Give us a task
and a purpose,
get it done.
We worked closely with her on land
use agreements and cooperation
between our soldiers and local
government agencies,” says Daub.
“Ms. Cooper was well prepared to
help her citizens recover from this
type of crisis. Previously, she worked
tirelessly to end the bloody civil
war in Liberia, the scars of which
are still visible a decade later.”
That cooperation was a force. Within weeks, Ebola was slowly relenting amid the
infrastructure built to combat it.
It’s March 2015, and Daub is sitting in her temporary office at Fort Bliss, Texas. She and several hundred soldiers arrived a few days ago after washing down all of their equipment and ships in Liberia in order to meet U.S. agriculture standards, and then
loading those ships with Humvees and the tents they lived in while away from their
families and children, a few of whom were born in their absence.
She and her troops are cordoned off from the rest of the military men, women and
families housed here with bright orange plastic barriers, typically used to keep snow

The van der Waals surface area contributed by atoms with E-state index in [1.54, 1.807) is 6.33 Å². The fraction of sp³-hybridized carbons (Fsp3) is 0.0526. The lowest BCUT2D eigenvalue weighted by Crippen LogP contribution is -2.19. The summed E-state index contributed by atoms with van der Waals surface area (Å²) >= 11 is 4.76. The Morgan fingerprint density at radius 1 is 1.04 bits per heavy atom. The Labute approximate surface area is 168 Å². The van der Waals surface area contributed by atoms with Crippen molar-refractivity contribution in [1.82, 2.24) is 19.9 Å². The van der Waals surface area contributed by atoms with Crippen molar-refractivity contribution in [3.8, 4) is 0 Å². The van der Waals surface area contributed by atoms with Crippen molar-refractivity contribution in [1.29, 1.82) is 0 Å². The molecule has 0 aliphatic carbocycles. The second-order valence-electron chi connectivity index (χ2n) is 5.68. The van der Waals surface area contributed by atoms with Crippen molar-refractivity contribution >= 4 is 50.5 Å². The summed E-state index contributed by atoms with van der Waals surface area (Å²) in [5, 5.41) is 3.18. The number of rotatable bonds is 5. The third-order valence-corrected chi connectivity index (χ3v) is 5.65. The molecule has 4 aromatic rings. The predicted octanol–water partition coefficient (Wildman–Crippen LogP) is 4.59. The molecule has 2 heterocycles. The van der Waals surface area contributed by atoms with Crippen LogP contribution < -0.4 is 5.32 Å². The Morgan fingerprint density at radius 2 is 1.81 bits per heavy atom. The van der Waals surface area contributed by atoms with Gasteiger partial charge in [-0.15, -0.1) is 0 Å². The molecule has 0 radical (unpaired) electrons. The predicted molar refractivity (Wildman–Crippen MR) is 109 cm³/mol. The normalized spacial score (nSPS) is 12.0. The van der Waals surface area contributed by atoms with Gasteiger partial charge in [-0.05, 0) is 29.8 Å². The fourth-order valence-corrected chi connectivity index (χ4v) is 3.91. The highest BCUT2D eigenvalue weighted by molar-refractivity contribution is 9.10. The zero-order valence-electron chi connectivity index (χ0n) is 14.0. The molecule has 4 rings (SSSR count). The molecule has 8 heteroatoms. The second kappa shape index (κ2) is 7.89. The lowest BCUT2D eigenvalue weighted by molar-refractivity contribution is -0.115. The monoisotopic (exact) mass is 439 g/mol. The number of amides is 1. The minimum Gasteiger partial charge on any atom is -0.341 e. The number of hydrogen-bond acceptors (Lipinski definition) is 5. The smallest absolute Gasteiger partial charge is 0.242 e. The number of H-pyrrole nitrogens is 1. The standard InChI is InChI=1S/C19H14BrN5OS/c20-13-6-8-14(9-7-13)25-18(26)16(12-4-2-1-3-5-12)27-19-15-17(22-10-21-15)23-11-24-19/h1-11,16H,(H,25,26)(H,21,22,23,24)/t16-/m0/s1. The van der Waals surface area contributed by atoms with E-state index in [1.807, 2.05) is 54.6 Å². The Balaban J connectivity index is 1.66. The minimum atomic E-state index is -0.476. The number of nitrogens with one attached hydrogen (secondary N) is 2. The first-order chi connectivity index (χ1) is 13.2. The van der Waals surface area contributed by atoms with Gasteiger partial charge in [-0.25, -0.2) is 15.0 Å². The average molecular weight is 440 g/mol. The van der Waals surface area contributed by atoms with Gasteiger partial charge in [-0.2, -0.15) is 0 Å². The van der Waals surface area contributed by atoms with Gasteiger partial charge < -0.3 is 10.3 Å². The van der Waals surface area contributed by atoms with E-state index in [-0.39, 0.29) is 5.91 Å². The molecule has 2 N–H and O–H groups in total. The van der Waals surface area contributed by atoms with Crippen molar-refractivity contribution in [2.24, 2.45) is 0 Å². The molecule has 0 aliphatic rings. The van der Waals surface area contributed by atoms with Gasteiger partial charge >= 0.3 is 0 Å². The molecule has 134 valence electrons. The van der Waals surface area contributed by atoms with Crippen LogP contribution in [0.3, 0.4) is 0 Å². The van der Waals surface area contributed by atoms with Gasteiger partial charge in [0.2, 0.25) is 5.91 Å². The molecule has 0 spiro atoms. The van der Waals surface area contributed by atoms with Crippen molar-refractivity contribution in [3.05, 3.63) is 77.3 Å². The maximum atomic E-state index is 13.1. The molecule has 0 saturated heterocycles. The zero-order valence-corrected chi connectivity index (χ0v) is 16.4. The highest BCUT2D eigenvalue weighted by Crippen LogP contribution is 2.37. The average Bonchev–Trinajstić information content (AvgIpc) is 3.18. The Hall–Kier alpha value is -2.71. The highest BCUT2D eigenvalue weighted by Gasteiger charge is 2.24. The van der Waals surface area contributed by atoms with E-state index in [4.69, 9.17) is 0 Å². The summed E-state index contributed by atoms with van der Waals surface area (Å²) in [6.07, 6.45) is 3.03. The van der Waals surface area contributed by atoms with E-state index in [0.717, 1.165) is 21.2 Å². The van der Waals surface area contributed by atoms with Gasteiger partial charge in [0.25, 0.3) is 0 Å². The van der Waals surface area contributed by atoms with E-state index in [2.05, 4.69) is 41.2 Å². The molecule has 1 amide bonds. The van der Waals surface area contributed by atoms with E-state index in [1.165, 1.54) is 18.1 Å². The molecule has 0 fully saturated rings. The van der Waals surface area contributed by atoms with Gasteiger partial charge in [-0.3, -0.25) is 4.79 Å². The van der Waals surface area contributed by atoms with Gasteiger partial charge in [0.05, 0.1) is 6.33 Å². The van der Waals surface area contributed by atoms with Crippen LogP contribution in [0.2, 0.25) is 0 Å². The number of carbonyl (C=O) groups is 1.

from drifting onto highways and roads. She will be here, barricaded with her troops
for 21 days to make sure no one shows any symptoms of the enemy they had spent
But even in quarantine, life isn’t so bad. There are workout facilities, offices, relatively
comfortable beds, even video games to pass the time. (Daub admits she’s spending a
good deal of time on Pinterest.) And if a soldier does spike that dreaded fever, he or she
will be quickly cared for with all of the quality and comforts of the American medical
system. But chances of that happening, says Daub, are incredibly small. Not with all the
precautions they took. Not with the training they had and passed on to the people of
Liberia. In fact, in 21 days, the soldiers will all be released without a single case.
But Daub isn’t there yet. For now, she’s sitting at Fort Bliss, and she’s ready to be home
with her husband and two sons, who at 13 and 16 are used to the fact that mom heads out
every once in a while with her other kids to keep people safe in one way or another. For
Daub, this mission was an incredible success. Just one day before she sat down in this
office to work, media reported that the last known Ebola patient in Liberia had been
discharged, though a few cases remain in other areas of West Africa. “Now as we prepare
to go home,” says Daub, “I can confidently tell each and every family that their soldiers
will return safely and that their military has made a difference.”
Col. Kimberly Parsons Daub ’89